I am going to borrow the headline from Peter Ray blood’s excellent review of this year’s Carnival last Friday, “Time to Change the Change” not only because I agree with his criticisms but because...
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Larry Howai: Budget to focus on debt reduction
Don’t expect an election budget filled with goodies. Instead, Finance Minister Larry Howai said yesterday, his ministry’s focus for the 2014-2015 fiscal package would centre on government’s commitment to reduce T&T’s national debt to Gross Domestic Product (GDP) ratio. Howai was addressing a special media conference on the 18th floor of the San Fernando Teaching Hospital, Chancery Lane, after a cabinet meeting on the national budget yesterday evening.
He said that the budget, which will be read on September 8, would “continue to focus on our growth momentum and the initiatives we put in place to continue to grow. That would be the first order of business.” Howai said the focus would also be on keeping the commitment to reduce the deficit. He said the trajectory of reducing the budget deficit by one per cent of GDP on an annual basis would be continued as from last year.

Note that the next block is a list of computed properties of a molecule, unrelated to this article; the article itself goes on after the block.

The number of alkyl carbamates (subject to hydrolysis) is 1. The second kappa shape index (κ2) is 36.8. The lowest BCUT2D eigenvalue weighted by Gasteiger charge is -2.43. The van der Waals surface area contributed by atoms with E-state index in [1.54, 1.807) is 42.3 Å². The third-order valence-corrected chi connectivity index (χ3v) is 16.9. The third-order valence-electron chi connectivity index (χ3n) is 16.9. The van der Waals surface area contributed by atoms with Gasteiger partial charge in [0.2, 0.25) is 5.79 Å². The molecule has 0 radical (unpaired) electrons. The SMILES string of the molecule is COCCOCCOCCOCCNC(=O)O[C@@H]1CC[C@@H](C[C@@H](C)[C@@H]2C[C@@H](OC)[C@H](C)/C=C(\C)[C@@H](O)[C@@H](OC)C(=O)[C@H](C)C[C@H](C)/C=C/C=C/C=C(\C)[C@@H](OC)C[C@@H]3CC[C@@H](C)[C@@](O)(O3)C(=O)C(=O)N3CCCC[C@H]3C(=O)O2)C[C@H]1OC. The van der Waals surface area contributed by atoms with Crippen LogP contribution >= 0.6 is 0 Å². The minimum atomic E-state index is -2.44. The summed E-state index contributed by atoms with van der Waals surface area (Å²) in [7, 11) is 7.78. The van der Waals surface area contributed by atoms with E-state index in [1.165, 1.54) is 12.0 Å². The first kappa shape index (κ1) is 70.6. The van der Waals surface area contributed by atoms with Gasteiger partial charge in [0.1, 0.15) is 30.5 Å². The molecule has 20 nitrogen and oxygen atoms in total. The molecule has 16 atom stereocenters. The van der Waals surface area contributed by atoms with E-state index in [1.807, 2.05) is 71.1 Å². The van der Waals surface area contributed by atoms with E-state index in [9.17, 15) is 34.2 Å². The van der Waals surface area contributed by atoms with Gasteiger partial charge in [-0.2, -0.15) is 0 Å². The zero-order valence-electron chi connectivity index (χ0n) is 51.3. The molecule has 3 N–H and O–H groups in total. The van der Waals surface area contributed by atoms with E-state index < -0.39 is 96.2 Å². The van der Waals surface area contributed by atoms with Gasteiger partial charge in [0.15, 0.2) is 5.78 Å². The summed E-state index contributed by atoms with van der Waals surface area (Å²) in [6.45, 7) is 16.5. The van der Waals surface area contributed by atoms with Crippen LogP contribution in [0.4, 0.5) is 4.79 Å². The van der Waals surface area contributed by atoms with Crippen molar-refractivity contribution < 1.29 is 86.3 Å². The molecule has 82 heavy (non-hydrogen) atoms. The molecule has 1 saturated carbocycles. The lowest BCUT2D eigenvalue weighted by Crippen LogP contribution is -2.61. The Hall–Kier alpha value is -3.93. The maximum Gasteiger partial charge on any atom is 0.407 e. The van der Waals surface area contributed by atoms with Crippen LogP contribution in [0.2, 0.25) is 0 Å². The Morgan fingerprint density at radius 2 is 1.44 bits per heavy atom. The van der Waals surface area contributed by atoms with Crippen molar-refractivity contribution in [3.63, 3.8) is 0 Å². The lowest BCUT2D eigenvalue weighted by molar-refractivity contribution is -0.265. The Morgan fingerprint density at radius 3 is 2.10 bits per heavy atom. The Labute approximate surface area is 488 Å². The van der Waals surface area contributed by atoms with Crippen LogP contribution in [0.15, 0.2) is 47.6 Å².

The minister said it was expected that this year’s figures “will come in a little better than originally forecast. We will be better.”
Prime Minister Kamla Persad-Bissessar did not attend the meeting. She was expected to address the media conference but did not turn up. Also absent from yesterday afternoon’s discussions with the Cabinet were Minister of Public Administration Carolyn Seepersad-Bachan and Foreign Affairs Minister Winston Dookeran, both of whom voted against the Government, on Tuesday, on the controversial Constitution (Amendment) Bill 2014. Howai said yesterday’s discussions were “wide ranging” and “general in nature.”
Discussions, he said, mainly focused on revenue and revenue generation, individuals and what could be done to assist them in different phases of their life cycles and housing. Howai said the contentious Land and Building Tax was still being worked on by his ministry. He added that the ministry was still putting arrangements in place to facilitate the Industrial and Building tax. “We would need to put legislation in place for that; (it) will take a little longer than originally expected,” he said.
Security measures, he said, were not discussed in detail at the meeting. Howai said he was surprised to learn yesterday that pay inequity existed in the Unemployment Relief Programme (URP) where women performing certain duties were paid less than men doing the same tasks. An increase in the minimum wage and salary increases for URP and CEPEP workers, he said, were also discussed. However, he said, these aspects would have to be evaluated and their policy and cost implications considered.
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